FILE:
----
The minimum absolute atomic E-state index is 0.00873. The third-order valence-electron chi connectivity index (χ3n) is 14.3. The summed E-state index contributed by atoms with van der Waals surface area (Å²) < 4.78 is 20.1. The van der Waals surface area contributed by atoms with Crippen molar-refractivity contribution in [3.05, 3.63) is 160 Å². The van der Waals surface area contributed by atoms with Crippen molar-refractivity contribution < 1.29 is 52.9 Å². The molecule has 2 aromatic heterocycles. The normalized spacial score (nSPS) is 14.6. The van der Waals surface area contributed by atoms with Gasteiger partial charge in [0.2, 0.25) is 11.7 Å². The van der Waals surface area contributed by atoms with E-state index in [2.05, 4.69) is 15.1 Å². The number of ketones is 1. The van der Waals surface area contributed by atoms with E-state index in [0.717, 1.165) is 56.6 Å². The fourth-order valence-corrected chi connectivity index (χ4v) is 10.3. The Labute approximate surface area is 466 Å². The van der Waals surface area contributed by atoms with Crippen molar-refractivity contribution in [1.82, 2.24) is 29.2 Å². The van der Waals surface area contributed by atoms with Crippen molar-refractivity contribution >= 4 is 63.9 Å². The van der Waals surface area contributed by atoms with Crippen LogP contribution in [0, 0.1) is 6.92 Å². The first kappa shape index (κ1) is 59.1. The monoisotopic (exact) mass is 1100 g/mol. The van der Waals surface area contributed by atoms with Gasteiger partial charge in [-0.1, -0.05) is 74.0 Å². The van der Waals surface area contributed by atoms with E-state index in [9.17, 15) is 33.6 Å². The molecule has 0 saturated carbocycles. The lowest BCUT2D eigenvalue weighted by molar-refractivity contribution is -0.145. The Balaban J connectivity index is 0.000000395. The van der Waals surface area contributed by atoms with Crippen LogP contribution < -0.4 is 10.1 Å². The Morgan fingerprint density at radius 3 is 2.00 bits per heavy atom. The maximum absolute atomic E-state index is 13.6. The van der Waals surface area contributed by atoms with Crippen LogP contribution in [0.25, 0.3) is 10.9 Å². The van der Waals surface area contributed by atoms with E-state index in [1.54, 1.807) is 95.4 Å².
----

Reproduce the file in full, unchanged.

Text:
The minimum absolute atomic E-state index is 0.00873. The third-order valence-electron chi connectivity index (χ3n) is 14.3. The summed E-state index contributed by atoms with van der Waals surface area (Å²) < 4.78 is 20.1. The van der Waals surface area contributed by atoms with Crippen molar-refractivity contribution in [3.05, 3.63) is 160 Å². The van der Waals surface area contributed by atoms with Crippen molar-refractivity contribution < 1.29 is 52.9 Å². The molecule has 2 aromatic heterocycles. The normalized spacial score (nSPS) is 14.6. The van der Waals surface area contributed by atoms with Gasteiger partial charge in [0.2, 0.25) is 11.7 Å². The van der Waals surface area contributed by atoms with E-state index in [2.05, 4.69) is 15.1 Å². The number of ketones is 1. The van der Waals surface area contributed by atoms with E-state index in [0.717, 1.165) is 56.6 Å². The fourth-order valence-corrected chi connectivity index (χ4v) is 10.3. The Labute approximate surface area is 466 Å². The van der Waals surface area contributed by atoms with Crippen molar-refractivity contribution in [1.82, 2.24) is 29.2 Å². The van der Waals surface area contributed by atoms with Crippen molar-refractivity contribution >= 4 is 63.9 Å². The van der Waals surface area contributed by atoms with Crippen LogP contribution in [0, 0.1) is 6.92 Å². The first kappa shape index (κ1) is 59.1. The monoisotopic (exact) mass is 1100 g/mol. The van der Waals surface area contributed by atoms with Gasteiger partial charge in [-0.1, -0.05) is 74.0 Å². The van der Waals surface area contributed by atoms with E-state index in [9.17, 15) is 33.6 Å². The molecule has 0 saturated carbocycles. The lowest BCUT2D eigenvalue weighted by molar-refractivity contribution is -0.145. The Balaban J connectivity index is 0.000000395. The van der Waals surface area contributed by atoms with Crippen LogP contribution < -0.4 is 10.1 Å². The Morgan fingerprint density at radius 3 is 2.00 bits per heavy atom. The maximum absolute atomic E-state index is 13.6. The van der Waals surface area contributed by atoms with Crippen LogP contribution in [0.25, 0.3) is 10.9 Å². The van der Waals surface area contributed by atoms with E-state index in [1.54, 1.807) is 95.4 Å².